If you are sad that you are not Bitcoin rich, it is because your brain is wired for regret

“Boy, I wish I had bought GameStop stock.” That’s a phrase I’ve come across from dozens of people in the past few days. I’ve heard it from friends, internet commentators, and folks at the gym. But this time it came from my father. This is a guy who doesn’t have a credit card and often asks me to order things for him on Amazon and then pay me back in cash, but here he complained about the fact that he didn’t buy his way into a highly speculative stock market game that was made by Reddit users orchestrated and running on trading apps.

That kind of regret is rampant in the stock markets these days, and with the casual investor bragging about raising tens of thousands of dollars, it’s understandable. Bitcoin’s recent hikes offer FOMO similar opportunities. Turns out you probably shouldn’t be kicking yourself as much as you are for missing the $ GME bus to Mansion Land, but your brain is wired with regret.

Review is 20/20

“Regret is based on a counterfactual thought,” says Amy Summerville, an associate psychology professor at Miami University, Ohio who specializes in regret research. People tend to think what begins with statements like “If only I…” or “What if…” that we need to reconcile with the actual reality of the real world.

“Between the ages of 4 and 7, we acquire the ability to process things about reality and another imaginary reality.” In this case, that imaginary reality is one where you bought GameStop stock when it was cheap.

This type of thinking happens in relation to everything from choosing a restaurant to choosing which smartphone to buy. Regret comes from decisions that people make even when they are not consciously and explicitly making a decision.

A 1996 article by Neal J. Roese and James M. Olson sought to unify three conclusions that lead to regret:

  1. A counterfactual thought about how things could have been different
  2. Causal assignment to a decision point that caused the actual result
  3. A hindsight tendency where the person exaggerates how much they actually control the situation.

Review bias is a crucial piece of this puzzle because it helps us deceive ourselves that we could have made a better decision. “A broad theme of human knowledge is that we are pretty good at interpreting the world in selfish ways,” says Summerville. “We tend to envision possibilities over time that we didn’t really envision.” While buying GameStop seems like an obvious step back then, it may not take the current situation into account. Did you actually have any money left back then? And even if you did buy some, would you know when to sell them to avoid even more regrets if you left money on the table? Your brain would happily assume this, but the actual answers to these questions are complicated. We have seen the same regrets with Bitcoin for years.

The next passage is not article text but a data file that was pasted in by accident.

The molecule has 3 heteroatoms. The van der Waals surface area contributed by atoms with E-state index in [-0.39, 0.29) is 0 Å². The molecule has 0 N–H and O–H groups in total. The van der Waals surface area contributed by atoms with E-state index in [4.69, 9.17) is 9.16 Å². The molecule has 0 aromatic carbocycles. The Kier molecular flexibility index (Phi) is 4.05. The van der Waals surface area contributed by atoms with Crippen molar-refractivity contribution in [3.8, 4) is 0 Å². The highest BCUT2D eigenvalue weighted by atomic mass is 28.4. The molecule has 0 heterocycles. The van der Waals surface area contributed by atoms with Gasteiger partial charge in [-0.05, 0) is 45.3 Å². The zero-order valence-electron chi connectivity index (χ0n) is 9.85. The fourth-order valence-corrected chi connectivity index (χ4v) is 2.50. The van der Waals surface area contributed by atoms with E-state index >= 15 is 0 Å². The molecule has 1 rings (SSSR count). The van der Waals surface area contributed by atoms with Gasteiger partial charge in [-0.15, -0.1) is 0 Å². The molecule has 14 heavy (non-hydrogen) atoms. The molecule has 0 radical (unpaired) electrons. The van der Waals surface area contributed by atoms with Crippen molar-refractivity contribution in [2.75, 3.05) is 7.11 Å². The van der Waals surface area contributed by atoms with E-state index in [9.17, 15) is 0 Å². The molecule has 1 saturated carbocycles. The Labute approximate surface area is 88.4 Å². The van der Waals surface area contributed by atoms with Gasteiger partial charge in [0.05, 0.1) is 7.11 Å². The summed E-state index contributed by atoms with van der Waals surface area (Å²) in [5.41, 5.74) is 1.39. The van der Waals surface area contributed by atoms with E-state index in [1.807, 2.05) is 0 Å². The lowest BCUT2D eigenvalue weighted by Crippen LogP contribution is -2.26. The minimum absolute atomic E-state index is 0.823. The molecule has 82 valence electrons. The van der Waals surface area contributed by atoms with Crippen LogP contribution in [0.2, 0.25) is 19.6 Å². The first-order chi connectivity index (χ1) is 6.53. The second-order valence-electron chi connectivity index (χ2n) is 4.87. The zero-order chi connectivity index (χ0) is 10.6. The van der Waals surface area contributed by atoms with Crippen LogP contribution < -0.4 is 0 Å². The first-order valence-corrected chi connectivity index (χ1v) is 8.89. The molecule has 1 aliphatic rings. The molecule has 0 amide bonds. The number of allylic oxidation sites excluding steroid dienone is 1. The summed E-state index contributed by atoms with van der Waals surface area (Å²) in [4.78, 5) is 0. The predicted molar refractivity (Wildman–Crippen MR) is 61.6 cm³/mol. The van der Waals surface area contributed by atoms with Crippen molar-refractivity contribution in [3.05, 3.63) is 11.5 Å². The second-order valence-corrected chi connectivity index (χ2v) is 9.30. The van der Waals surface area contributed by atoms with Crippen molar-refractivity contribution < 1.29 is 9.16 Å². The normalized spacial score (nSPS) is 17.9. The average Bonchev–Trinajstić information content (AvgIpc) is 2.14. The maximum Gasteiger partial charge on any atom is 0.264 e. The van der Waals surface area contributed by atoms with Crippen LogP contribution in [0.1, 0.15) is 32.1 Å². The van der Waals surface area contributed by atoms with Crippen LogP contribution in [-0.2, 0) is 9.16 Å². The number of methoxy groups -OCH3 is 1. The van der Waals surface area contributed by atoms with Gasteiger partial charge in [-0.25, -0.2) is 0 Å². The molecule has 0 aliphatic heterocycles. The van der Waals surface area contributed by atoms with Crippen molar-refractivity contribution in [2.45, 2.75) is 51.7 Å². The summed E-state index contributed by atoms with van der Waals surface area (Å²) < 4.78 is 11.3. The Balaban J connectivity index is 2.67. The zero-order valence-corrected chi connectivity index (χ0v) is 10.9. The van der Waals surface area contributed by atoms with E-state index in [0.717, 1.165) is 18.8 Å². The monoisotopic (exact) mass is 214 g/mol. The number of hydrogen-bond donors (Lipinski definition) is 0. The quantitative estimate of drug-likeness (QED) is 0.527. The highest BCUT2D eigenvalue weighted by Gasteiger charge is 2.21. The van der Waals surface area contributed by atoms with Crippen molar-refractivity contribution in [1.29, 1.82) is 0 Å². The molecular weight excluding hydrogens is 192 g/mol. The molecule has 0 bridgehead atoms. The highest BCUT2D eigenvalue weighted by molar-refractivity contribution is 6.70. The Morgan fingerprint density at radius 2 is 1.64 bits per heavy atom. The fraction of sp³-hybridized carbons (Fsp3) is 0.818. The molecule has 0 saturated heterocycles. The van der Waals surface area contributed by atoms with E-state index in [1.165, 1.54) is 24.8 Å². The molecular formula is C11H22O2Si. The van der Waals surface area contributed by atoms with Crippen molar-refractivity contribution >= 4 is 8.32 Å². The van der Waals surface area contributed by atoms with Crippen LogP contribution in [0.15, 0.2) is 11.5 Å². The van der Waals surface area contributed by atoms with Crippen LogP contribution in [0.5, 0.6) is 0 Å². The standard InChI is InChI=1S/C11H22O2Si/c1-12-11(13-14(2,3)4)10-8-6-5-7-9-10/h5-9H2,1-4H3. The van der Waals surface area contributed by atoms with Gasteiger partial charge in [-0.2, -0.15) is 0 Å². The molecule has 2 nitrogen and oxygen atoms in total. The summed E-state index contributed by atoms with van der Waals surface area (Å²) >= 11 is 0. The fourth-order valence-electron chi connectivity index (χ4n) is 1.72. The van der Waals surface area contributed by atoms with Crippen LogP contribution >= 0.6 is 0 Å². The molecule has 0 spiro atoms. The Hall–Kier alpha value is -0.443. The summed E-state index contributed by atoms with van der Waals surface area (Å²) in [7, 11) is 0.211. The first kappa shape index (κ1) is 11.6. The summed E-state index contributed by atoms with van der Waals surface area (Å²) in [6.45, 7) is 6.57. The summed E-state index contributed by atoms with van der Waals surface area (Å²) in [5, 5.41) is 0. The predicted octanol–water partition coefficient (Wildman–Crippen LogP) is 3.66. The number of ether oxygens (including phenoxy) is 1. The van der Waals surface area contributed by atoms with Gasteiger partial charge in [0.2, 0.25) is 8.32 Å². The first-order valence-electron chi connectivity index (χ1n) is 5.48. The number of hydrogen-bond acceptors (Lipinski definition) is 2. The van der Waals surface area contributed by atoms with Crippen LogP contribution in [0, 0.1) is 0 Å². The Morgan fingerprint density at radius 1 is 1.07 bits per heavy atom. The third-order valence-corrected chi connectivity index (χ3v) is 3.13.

We give each other a lot of recognition

“A broad issue in the human condition is that we are pretty good at interpreting the world in selfish ways,” says Summerville. “If you got rich and bought bitcoin, you probably think that you are a financial genius, and not based on a lucky guess or that you were given good information. The opposite is also true. “

While Bitcoin- and Reddit-powered “short squeezes” may seem new and truly novel, the ideas of investing, playing in the market, or even playing directly, persist. Just as we regret not investing in successful companies, we congratulate ourselves on avoiding failed companies. If you haven’t had Enron stock, watching the company collapse can reinforce your belief that even if you never really got the chance, it is a wise decision not to buy it.

“We overestimate our previous options,” says Summerville. “If you ask a group of college graduates whether or not they could have taken an extra class in the last year, the majority will say yes. When you ask real college seniors if they could take another class, they are asking if you are insane. “The distance of time distorts the way we perceive our situation. The best time to buy Bitcoin or that exploding stock has always been a while.

There are different types of decision makers

According to Summerville, you can break the types of decision-makers into two main categories, with the majority of people falling somewhere in between.

  1. A person who wants to make the absolutely optimal choice for the situation
  2. A person who has a list of requirements to define a successful decision, and any solution that meets them will work.

Apply this thinking to buying a stereo. Do you want the absolute best stereo on the market so that your choice cannot be compromised? Or do you just want something that suits your needs? It turns out that people who fall more into the former camp experience more regret.

The same goes for Bitcoin and investments as a whole. Some people are content with financial stability or even make a little profit, while others can get into the fact that some people have made millions of dollars and have achieved the optimal result.

When should you be concerned?

You can get small amounts of jealousy or regret over things like the gamestop run into simple human nature, but according to Summerville, there are a few things to watch out for, especially rumination. “It’s okay to say, ‘Geez, I wish I bought this,’ then put it down and do something else,” she says. “If you hold onto it and it comes to mind really strong and uncontrolled, then it’s problematic.”

The silver lining

While you may have missed the stock frenzy right now, the regret provides an opportunity to shape future behavior. When you take the opportunity to learn more about the source of your regrets, you can make decisions as well as you can perceive your past self.

So make it easier on your past because learning from those regrets can make your current self happier, even without a fat pile of Gamestop money.

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